| Discussion|| |
It is worth noting that in the literature, the weakest part of the orbit is the roof through which the penetrating agent pierces the frontal lobe. The orbit is bounded on four sides by parts of the zygomatic, frontal, sphenoid, ethmoid, and maxillary bones. The lateral wall of the orbit is the strongest, followed by the superior, inferior, and medial walls. The medial and inferior walls are nearly paper thin, and often can be reabsorbed in the elderly, allowing foreign bodies to penetrate through the orbit into the anterior cranial fossa with little force. , This is consistent with the findings in our case. Various injuries can be encountered due to this trauma which can involve any content on the orbit and related parts of the brain. Penetration through the superior orbital fissure may cause III, IV, V, and VI cranial nerve damage or produce a traumatic carotid cavernous fistula. , In the index case, the nail traversed the orbit and entered the cranium through the posterior-superior part and very close to the adjacent cranial nerves and carotid vessels, but not injuring them, although this injury looks ominous looking at the site of entry and the possible critical areas of the brain along the trajectory of the nail.
It is generally recommended that the anatomical location of the penetrating object should be defined before surgery using images such as CT scan and angiography. , Though our patient presented within 2 hours of injury, the need for good imaging of the injury before surgery and unaffordability for the same caused the delay. , However, since the object was totally radio-opaque, plain radiograph was helpful as no vascular injury was suspected because of the trajectory of the nail. ,, MRI, especially T1-weighted imaging, has proved to be superior to CT scan for identifying dry wooden foreign bodies in the brain parenchyma.  In this case, MRI is contraindicated because the nail is made of steel. CT is the best radiologic method for evaluating penetrating injuries to the soft tissues and intracranial components; additional angiography (CT or Digital Subtraction Angiogram (DSA)) is very important in delineating clearly vascular or near vascular injury. CT is the method of investigation of choice for locating most radiolucent intraocular foreign bodies. ,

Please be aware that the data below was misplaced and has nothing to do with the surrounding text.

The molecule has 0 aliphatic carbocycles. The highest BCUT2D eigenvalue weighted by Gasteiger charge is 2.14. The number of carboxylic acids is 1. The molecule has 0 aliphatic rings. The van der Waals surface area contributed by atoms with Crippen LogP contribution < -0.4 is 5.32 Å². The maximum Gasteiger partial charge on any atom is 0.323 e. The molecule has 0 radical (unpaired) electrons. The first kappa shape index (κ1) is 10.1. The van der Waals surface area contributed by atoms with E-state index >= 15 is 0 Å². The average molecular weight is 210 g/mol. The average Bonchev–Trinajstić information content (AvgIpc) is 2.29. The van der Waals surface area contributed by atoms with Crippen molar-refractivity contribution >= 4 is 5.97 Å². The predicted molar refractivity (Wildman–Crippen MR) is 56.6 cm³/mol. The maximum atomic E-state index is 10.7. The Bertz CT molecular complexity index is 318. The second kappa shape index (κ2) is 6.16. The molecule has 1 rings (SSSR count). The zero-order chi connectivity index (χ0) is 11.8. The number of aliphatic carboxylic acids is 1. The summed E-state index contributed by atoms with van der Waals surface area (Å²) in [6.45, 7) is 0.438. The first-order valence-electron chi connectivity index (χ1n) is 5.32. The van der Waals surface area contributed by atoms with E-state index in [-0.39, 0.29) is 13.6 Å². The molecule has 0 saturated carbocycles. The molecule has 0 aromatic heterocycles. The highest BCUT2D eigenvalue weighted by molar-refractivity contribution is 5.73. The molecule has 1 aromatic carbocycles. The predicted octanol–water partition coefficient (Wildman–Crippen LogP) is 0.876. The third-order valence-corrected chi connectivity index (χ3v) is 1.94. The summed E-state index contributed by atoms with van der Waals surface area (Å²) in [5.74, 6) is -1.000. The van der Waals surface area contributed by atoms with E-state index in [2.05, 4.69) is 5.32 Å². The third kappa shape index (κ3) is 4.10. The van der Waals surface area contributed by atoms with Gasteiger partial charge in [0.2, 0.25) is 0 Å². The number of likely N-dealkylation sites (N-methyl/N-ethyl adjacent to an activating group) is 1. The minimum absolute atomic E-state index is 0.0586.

Significant morbidity and mortality may result from penetrating orbito-cranial injuries, with mortality rates, because of intracranial infection, ranging between 12% and 25%, especially in the presence of a retained foreign body.  However, our patient did not have infection complicating the surgery. Complications can be divided broadly into three groups. The first group has acute ocular and cerebral injuries including extraocular muscle dysfunction, cranial nerve palsy, optic neuropathy, intracerebral hematoma, and intraventricular hemorrhage, which may require emergency intervention to prevent neurologic sequlae.  The second group experiences late vascular complications, including carotid cavernous fistula and false aneurysm formation, which are not influenced by initial management.  The third and most serious group has persistent cerebrospinal fluid leakage and late infective complications including orbital cellulitis, orbital abscess, encephalitis, brain abscess, and tetanus, which are the major causes of death.  Tetanus, in particular, is very common in developing countries, and therefore needs proactive steps.  Organisms present on the foreign object or skin as well as sinus bacteria contaminating it during its impact provide the infective source, with Staphylococcus aureus being the pathogen implicated in 50% of traumatically induced orbito-cranial abscesses. ,
The nature of the material is very important in determining the possible infecting organism. Worse are vegetable objects and, in particular, a rusted old nail as in the case of our own patient. , Another serious complication that could arise is cerebrospinal fluid leakage due to fistula which can be effectively controlled intraoperatively with preicranial patch. , More commonly, it appears as rhinorrhea secondary to associated fractures of the medial orbital wall and cribriform plate, and may require surgical closure. Posttraumatic epilepsy occurs in 30% or more of patients with PBI, so anticonvulsant therapy may be necessary.
The surgical options that are employed were to gently pull out the nail without resorting to craniotomy, but in this case where there was benefit of locating the tip of the nail, we had to do craniotomy to have vascular access if the object was adjacent to or was acting tampon ad to an injured vessel. We were able to manage the early possible complication of fistula and infection.
The possible long-term complication of epilepsy cannot be ruled out and the patient will have to be followed up for a long time on anticonvulsant. In this case, we used phenobarbitone in the dose of 5 mg/kg in three divided doses and the patient has been convulsion free for 2 years. Traumatic pseudoaneurysms are possible as a long-term complication and have to be looked for by cerebral angiography.
| Conclusion|| |
Although PBIs are common worldwide, they are seen in adults following military or civilian assaults with missile and stab wounds. Because of the softness of the skull bone in children and likelihood of playing with sharp objects such as sticks, these injuries can be common. We present the peculiar injury in a child who was managed using the available therapeutic options and support with a good outcome. All possible complications must be borne in mind.
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[Figure 1], [Figure 2], [Figure 3], [Figure 4], [Figure 5]